Professor Fergus Kelly’s (Dublin Institute for Advanced Studies) presentation on Early Irish Charms for Animals came with an extensive reference handout. Because the two keynote speakers had run over time, Prof. Kelly sped through his offering. I would have enjoyed hearing more from this distinguished scholar, but I am thankful to have his list of sources.
The thrust of the presentation concerned the narrative of a hunter-gatherer people, transitioning and transitioned to a life dependent on agriculture and animal husbandry. Where once the herd animals had been robust in size and number, with domestication, their physical size and numbers were reduced. This necessarily increased concern over disease, which was directly linked to domestication.
This new concern can be seen in the highly significant burden placed upon local Kings, which tied the health of the land and animal population to the King’s justice, as well as the compensation an animal healer was entitled to, as outlined in the law tracts (1/4 of the wound price). It is from this concern that the use of animal charms arises.
Language of the Literary Sources:
Seirthech, a disese of horses (seir ‘heel, hock’)
Sinech, a disease of cattle, perhaps ‘cow-pox’ (sine, ‘teat’)
Conach ‘rabies’ (disease affecting dogs, cattle, pigs, poultry, etc.), derivative of cú, con ‘dog’
Liaig ‘animal doctor’
gono míl, orgo míl, marbu míl “I would the worm, I strike the worm, I kill the worm”
Milliud ‘destruction, bewitching’
mart leicter la sruth .i. ar g(l)einntlecht leicter ‘an animal which was swept away in a stream, i.e. it is swept away by sorcery with g(l)einntlecht being associated with paganism
mimir do cor do coin ‘giving a bad morsel to a dog’; froma uptha dus inbud amainsi: lethdiri ind, uair ni fo fath narbtha .i. fromad felmais .i. fromad na pisoc, anfot indethbiri he ‘trying out the spell to find out whether it is magic: half penalty-fine for that, because it is not with the intention of killing, i.e. trying out a magic spell i.e. testing the charms, and that is culpable inadvertence’
There was mention of the use of charms, in general, with an interesting note concerning marriage.
bean dia tabair a ceile upta oca guide co mbeir for druis “a wife whose husband gives her love charms while wooing her so that he brings her to lust” is entitled to a divorce, and to keep her bride price!
Corrguine(ch) ‘crane / heron-slayer, sorcerer’ could be one who practices the crane stance, etc.
Herbs in Charms
An incredibly interesting portion of the talk skimmed over the different uses of herbs, specifically, that each class used a different herb for the same problem. There is an indication that certain plants were only used for the noble class, etc.
Ar ni inun cosc sair  dair  leth[s]air: ‘for the prevention of [the evil eye from ?] the noble and base and half-noble is not the same’
Tri losa atheclthar and: righlus  tarblus  aitheclus: righlus do righaibh guna comhgradhaibh  tarblus do gradhaibh flatha, aitheclus do gradaib deine “Three herbs are recognised here: royal herb and bull herb and plebeian herb: royal herb for kings and those of equal rank with them, bull herb for the grades of lord, and plebeian herb for the grades of commoner’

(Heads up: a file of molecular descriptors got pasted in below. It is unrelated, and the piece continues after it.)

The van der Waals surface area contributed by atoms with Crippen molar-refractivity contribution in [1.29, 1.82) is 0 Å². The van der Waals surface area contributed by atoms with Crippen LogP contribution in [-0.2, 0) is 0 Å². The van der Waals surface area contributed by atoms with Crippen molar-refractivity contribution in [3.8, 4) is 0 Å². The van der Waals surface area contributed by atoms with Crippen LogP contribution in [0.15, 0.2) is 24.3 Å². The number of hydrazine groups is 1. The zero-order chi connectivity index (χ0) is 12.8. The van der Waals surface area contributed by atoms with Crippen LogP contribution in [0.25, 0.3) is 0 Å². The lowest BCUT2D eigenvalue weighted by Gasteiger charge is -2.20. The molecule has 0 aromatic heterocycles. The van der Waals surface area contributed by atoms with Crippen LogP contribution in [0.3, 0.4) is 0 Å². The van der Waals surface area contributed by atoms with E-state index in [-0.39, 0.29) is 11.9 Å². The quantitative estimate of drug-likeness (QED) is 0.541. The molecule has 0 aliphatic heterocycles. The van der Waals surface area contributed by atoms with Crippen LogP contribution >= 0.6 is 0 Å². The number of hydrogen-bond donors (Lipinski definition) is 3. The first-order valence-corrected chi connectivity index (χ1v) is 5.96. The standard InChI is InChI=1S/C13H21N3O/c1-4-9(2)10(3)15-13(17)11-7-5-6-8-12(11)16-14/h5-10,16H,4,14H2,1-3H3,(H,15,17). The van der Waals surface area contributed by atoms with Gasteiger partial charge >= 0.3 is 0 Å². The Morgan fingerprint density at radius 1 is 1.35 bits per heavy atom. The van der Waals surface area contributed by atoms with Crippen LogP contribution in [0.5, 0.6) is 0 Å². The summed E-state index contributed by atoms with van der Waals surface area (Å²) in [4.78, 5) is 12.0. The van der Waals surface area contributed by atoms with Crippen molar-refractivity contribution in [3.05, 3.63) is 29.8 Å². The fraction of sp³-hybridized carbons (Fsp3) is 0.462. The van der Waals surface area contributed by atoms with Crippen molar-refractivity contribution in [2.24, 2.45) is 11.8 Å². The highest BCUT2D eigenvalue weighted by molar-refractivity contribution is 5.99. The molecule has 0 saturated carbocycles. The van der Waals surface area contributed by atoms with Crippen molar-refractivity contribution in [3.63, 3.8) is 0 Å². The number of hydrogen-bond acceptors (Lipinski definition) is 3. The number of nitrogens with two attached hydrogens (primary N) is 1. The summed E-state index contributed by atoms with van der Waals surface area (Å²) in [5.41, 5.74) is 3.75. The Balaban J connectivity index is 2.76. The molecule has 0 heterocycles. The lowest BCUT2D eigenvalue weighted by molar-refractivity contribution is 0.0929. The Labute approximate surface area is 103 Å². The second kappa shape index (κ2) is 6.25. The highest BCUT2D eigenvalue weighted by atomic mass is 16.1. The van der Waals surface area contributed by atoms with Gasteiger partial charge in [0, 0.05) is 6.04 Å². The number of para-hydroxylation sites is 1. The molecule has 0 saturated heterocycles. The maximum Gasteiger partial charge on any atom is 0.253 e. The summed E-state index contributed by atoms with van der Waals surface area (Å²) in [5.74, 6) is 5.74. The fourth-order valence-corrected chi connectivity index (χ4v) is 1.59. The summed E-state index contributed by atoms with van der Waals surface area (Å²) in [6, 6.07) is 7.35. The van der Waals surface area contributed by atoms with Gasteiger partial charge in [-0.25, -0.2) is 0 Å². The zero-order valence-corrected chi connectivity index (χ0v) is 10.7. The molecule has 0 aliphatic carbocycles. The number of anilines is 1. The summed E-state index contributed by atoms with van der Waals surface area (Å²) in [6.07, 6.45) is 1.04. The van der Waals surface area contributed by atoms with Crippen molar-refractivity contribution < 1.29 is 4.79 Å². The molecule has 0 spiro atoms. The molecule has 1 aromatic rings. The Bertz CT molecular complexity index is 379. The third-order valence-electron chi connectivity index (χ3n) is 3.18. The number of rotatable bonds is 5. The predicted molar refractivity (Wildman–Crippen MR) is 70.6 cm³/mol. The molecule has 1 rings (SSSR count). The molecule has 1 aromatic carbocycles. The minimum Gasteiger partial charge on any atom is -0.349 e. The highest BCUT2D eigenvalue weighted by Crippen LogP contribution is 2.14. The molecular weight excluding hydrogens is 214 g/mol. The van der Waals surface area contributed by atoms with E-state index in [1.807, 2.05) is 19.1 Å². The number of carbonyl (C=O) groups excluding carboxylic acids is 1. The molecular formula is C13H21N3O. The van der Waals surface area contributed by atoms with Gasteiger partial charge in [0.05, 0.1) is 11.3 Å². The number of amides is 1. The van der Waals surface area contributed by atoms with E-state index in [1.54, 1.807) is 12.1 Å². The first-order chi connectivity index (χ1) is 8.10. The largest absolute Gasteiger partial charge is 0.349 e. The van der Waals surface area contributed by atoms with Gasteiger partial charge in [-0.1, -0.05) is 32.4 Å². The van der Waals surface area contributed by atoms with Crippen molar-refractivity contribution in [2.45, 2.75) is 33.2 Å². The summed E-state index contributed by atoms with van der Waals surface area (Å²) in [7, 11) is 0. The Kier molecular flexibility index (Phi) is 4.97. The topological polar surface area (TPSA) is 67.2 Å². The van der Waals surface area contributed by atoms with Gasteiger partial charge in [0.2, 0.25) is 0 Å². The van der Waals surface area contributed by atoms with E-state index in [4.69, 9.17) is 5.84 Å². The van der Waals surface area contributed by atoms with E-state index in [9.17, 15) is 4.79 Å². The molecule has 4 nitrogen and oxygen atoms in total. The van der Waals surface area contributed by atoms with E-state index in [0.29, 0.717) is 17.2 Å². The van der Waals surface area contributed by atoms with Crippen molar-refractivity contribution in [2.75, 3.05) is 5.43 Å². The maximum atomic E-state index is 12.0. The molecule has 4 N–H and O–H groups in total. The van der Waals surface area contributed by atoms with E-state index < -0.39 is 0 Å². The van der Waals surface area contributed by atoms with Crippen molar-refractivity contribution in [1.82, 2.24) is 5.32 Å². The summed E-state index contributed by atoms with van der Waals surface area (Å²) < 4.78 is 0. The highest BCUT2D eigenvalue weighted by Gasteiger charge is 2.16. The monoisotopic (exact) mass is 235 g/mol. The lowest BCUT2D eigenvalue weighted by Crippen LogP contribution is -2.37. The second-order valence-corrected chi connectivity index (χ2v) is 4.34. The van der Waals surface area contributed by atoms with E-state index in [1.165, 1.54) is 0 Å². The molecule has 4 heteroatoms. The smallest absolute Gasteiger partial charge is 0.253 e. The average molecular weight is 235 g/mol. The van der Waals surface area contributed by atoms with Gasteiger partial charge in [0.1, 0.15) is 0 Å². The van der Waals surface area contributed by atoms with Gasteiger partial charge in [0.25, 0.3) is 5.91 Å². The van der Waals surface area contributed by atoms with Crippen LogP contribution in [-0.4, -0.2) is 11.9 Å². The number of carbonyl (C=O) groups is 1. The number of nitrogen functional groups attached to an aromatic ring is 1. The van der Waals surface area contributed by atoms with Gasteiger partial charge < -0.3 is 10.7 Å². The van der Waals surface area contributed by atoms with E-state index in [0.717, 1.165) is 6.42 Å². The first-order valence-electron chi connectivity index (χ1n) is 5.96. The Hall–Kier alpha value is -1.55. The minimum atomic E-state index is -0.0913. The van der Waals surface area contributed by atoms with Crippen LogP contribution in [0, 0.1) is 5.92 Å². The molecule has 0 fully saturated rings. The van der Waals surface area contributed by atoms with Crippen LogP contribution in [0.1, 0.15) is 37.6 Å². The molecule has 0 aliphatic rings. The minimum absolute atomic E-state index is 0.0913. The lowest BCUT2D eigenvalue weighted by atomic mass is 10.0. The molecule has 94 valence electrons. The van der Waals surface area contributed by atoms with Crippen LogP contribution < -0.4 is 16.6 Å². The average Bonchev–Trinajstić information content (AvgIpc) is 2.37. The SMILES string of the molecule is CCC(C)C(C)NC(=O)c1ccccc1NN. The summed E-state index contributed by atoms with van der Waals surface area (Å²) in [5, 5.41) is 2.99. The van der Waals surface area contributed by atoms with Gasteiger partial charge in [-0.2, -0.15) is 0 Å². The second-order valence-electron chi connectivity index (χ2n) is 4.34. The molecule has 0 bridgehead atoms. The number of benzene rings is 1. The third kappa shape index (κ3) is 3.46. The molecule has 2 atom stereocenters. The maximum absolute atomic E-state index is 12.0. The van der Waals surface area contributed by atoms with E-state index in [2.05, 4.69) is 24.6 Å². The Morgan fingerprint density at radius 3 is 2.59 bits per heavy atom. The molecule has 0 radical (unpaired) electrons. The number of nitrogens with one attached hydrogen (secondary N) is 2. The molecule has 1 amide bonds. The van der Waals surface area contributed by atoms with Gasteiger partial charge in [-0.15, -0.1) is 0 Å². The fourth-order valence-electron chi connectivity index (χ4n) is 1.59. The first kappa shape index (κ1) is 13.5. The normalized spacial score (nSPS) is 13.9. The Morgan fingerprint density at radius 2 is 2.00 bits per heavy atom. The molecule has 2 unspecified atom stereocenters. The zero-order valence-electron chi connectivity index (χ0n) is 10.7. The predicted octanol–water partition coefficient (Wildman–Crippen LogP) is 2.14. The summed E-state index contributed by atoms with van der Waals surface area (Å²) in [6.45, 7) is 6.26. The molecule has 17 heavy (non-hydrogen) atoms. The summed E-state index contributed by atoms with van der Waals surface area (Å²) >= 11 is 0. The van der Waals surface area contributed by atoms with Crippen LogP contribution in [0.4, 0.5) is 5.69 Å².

Time, and it’s connection with Charms
Another topic, which could have received its own treatment, was the notion that time mattered: that when you plucked or cut an herb was associated with status, of the herb and the person it was to be used on.
is ed dleghar a buain ‘maseach  in lus resa[rai]ter is ed dleghar a buain cach nuairi do ‘it should be plucked in turn and the herb which is said [to correspond to his rank ?] is that which should be plucked every time for him’
 is airi danither sen mada teccmadh a athair do gradhaibh flatha  a mathair do gradhaibh feine ‘and it is for that reason that that is done, if his father should belong to the grades of lord, and his mother to the grades of commoner’
Agricultural Year ?
Prof. Kelly mentioned the lack of information present in early Irish MS regarding cereal crops. He indicated that the climate here was never fit for them, and even the more hearty barley can be a struggle. It is interesting to me that there should be a lack of literary reference to cereal crops in the early period, when they seem to overshadow the current practitioner (pagan) mindset of an agricultural (harvest based) year. It puts me in mind of the theory espoused by Barry Cuncliffe of the university of Oxford and Social anthropologist Lionel Sims, that the transition to agriculture from a hunter-gather way of life was motivated by a reduction in large game after the last ice-age, and that turning to stationary lifestyles which required more intensive periods of work, and dependence on climate, was resisted. This subject needs further practitioner (pagan) scholarship, if it has not already been done.
A modern festival which I had read about previously was mentioned: Féil na nairemon ‘the festival of the ploughmen’ Prof Kelly indicated that this festival took place in mid June, when the crops had reached full growth, after 3 months of tending.
Additional Time related activities mentioned by audience members:
At Bealtaine – hawthorn was collected after sunset, placed on house before sunrise.
Vervaine is only collected when Sirius is rising, which is sometime in July.
Roots are collected after the November full moon.
The majority of Irish texts cited are from Corpus iuris hibernici (Dublin 1978) D.A. Binchy